Hype is composed of:



  • Patterns (add methods based on operator patterns, map goal state to tasks)
  • Dummy (add brute-force methods that try to achieve goal predicates)
  • Dejavu (add invisible visit/unvisit operators to avoid repeated decompositions)
  • Wise (warn and fix description mistakes)
  • Macro (optimize operator sequences to speed up decomposition)
  • Warp (optimize unification with parameter splitting)
  • Typredicate (optimize typed predicates)
  • Pullup (optimize structure based on preconditions to avoid backtracking)
  • Grammar (print domain methods as production rules)
  • Complexity (print domain, problem and total complexity based on amount of terms)


  • Hyper (methods and tasks are unavailable for a PDDL input without extensions)
  • Cyber (methods and tasks are unavailable for a PDDL input without extensions)
  • PDDL (methods are ignored, goal must be manually converted based on tasks)
  • JSHOP (methods and tasks are unavailable for a PDDL input without extensions)
  • Graphviz DOT (generate a graph description to be compiled into an image)
  • Markdown

As any parser, the ones provided by Hype are limited in one way or another. PDDL has far more features than supported by most planners and JSHOP have 2 different ways to define methods. Methods may be broken into several independent blocks or in the same block without the need to check the same preconditions again. Both cases are supported, but HyperTensioN evaluates the preconditions of each set independently while JSHOP only evaluates the last if the previous ones evaluated to false in the same block. In order to copy this behavior one would need to declare the methods in the same Ruby method (losing label definition), which could decrease readability. JSHOP axioms and external calls are not supported, such features are part of HyperTensioN U. All symbolic expression parsers can be faster with Ichor, using ruby -r path/ichor Hype.rb ... and uncommenting their Ichor related lines.

One can always not believe the Hype and convert descriptions manually, following a style that achieves a better or faster solution. Counters in methods can be used to return after a certain amount of unifications is decomposed without success. It is possible to support JSHOP behavior putting several generators in one method and returning if the previous one ever unified. Hype can do most of the boring optimizations so one can focus on the details.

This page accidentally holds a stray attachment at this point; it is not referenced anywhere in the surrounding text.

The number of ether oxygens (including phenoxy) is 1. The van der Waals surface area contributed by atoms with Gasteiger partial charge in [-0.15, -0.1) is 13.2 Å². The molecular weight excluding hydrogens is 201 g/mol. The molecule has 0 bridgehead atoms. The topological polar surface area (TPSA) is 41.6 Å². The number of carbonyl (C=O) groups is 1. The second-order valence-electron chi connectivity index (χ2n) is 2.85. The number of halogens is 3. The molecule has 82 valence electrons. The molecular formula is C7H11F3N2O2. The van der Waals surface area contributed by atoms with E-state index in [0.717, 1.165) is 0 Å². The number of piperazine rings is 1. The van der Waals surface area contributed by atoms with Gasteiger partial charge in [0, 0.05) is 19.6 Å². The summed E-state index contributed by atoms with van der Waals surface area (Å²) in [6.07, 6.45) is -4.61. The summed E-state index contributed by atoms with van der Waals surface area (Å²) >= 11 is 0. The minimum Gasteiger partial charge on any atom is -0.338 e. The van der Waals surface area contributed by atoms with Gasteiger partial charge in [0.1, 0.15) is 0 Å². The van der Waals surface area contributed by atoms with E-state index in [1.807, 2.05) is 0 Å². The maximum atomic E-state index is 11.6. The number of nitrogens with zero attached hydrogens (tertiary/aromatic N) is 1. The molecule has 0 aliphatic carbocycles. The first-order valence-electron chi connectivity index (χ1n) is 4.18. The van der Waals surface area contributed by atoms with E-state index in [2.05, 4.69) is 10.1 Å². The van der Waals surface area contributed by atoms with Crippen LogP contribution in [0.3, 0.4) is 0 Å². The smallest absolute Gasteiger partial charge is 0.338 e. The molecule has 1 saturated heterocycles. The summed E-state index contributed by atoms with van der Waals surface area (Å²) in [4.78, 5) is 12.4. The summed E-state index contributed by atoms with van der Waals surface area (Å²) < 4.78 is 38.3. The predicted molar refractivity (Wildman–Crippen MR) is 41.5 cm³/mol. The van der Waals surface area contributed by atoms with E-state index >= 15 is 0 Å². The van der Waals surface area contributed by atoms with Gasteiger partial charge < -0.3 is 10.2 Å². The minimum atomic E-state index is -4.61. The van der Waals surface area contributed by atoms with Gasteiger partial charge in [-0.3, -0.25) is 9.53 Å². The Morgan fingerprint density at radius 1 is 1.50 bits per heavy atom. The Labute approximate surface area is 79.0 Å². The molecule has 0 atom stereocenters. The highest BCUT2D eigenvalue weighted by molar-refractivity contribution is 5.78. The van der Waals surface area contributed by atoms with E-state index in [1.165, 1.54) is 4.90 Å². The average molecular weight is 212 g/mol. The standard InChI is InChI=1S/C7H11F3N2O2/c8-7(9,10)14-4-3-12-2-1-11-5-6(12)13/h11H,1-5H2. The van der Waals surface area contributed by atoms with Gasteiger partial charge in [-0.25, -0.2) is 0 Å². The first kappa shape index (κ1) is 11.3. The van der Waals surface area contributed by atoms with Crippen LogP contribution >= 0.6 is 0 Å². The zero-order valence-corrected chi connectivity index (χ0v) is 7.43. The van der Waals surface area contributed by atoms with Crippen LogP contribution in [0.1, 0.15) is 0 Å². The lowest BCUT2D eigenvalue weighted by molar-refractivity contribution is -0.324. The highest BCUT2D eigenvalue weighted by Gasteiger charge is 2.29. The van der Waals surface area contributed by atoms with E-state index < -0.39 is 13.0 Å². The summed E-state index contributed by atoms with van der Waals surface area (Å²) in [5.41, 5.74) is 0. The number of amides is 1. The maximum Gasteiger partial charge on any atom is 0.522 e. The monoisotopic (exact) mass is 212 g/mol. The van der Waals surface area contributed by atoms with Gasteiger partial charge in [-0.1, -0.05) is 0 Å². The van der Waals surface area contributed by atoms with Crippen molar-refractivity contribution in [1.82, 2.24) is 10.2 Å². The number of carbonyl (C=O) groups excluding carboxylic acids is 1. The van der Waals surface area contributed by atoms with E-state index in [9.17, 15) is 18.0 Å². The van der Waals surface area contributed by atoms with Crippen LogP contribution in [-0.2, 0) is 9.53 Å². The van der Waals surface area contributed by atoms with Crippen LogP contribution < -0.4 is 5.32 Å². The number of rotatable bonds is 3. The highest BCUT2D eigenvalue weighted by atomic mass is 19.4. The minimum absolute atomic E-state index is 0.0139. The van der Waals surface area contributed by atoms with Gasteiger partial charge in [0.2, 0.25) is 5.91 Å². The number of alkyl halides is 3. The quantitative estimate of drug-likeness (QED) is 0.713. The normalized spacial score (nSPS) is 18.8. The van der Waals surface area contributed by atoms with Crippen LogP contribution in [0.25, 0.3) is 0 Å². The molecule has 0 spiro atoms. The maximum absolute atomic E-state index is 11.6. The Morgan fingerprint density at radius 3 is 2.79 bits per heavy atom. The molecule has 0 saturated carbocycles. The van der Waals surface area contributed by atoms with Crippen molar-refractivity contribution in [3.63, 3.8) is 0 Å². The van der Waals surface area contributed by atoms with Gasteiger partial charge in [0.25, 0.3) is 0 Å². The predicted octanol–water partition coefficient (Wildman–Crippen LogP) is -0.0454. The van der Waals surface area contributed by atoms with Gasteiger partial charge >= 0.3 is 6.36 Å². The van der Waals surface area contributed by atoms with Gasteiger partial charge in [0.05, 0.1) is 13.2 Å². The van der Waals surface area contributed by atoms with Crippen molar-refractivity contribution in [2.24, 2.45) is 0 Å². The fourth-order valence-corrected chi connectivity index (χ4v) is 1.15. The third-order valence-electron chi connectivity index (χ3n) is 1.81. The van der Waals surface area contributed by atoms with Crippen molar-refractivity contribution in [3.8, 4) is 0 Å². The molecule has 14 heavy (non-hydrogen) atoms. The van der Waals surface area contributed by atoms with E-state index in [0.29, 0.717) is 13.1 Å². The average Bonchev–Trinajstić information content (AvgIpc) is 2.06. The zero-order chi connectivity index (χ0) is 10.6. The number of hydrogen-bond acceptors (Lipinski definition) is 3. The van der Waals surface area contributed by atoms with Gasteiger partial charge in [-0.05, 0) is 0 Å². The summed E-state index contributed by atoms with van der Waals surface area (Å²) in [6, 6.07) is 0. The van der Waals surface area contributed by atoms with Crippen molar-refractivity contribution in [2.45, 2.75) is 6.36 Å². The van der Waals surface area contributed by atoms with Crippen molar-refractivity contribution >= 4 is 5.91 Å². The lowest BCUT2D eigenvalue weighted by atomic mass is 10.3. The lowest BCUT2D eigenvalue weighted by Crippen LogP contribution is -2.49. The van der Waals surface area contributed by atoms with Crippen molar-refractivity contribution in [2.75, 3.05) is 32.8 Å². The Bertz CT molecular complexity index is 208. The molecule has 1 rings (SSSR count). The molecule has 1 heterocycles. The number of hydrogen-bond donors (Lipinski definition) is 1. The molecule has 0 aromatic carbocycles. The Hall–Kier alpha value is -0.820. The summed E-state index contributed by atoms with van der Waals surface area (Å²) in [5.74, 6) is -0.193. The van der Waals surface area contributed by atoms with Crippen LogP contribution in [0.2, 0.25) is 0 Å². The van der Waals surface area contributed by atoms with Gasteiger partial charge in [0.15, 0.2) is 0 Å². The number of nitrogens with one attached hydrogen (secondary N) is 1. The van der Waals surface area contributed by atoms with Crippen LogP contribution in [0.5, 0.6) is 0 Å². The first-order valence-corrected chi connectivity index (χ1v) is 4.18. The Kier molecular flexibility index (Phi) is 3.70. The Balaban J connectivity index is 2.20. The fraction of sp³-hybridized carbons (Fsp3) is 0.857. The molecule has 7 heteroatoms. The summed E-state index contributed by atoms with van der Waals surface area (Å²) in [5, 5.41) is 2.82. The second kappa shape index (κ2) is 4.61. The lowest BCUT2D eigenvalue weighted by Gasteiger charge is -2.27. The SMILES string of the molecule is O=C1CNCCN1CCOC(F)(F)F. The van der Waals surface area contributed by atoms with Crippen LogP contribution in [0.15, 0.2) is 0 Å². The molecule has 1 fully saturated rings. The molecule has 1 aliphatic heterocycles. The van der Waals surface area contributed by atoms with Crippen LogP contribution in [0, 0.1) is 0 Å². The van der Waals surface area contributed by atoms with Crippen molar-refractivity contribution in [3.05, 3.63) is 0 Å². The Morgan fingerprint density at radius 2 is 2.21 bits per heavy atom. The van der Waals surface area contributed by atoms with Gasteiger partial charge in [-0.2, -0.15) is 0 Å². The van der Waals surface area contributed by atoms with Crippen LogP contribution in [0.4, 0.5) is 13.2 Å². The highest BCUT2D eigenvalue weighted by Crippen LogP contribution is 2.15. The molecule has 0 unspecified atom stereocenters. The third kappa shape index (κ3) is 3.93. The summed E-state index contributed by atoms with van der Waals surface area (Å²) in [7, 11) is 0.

Parsers are modules that read planning descriptions and convert the information to an Intermediate Representation. The basic parser is a module with two methods that fill the planning attributes:

module Foo_Parser
  extend self

  attr_reader :domain_name, :problem_name, :operators, :methods, :predicates, :state, :tasks, :goal_pos, :goal_not

  def parse_domain(domain_filename)
    description =
    # TODO fill attributes

  def parse_problem(problem_filename)
    description =
    # TODO fill attributes

With the parser completed, it needs to be connected with Hype to be selected based on the domain and problem file extensions. Domain and problem files are expected to have the same extension to avoid incomplete data from mixed inputs. The parser is responsible for file reading to allow uncommon, but possible, binary files. Since parsers create structures no value is expected to be returned by parse_domain and parse_problem.


Extensions are modules that analyze or transform planning descriptions in the Intermediate Representation format. The basic extension is a module with one method to extend the attributes obtained from the parser:

module Extension
  extend self

  def apply(operators, methods, predicates, state, tasks, goal_pos, goal_not)
    # TODO modify attributes

Extensions are supposed to be executed between the parsing and compilation phases. More than one extension may be executed in the process, even repeatedly. They can be used to clean, warn and fill gaps left by the original description. Since extensions transform existing structures, the value returned by apply is undefined.


Compilers are modules that write planning descriptions based on the information available in the Intermediate Representation format. The basic compiler is a module with two methods to compile problem and domain files to text:

module Bar_Compiler
  extend self

  def compile_domain(domain_name, problem_name, operators, methods, predicates, state, tasks, goal_pos, goal_not)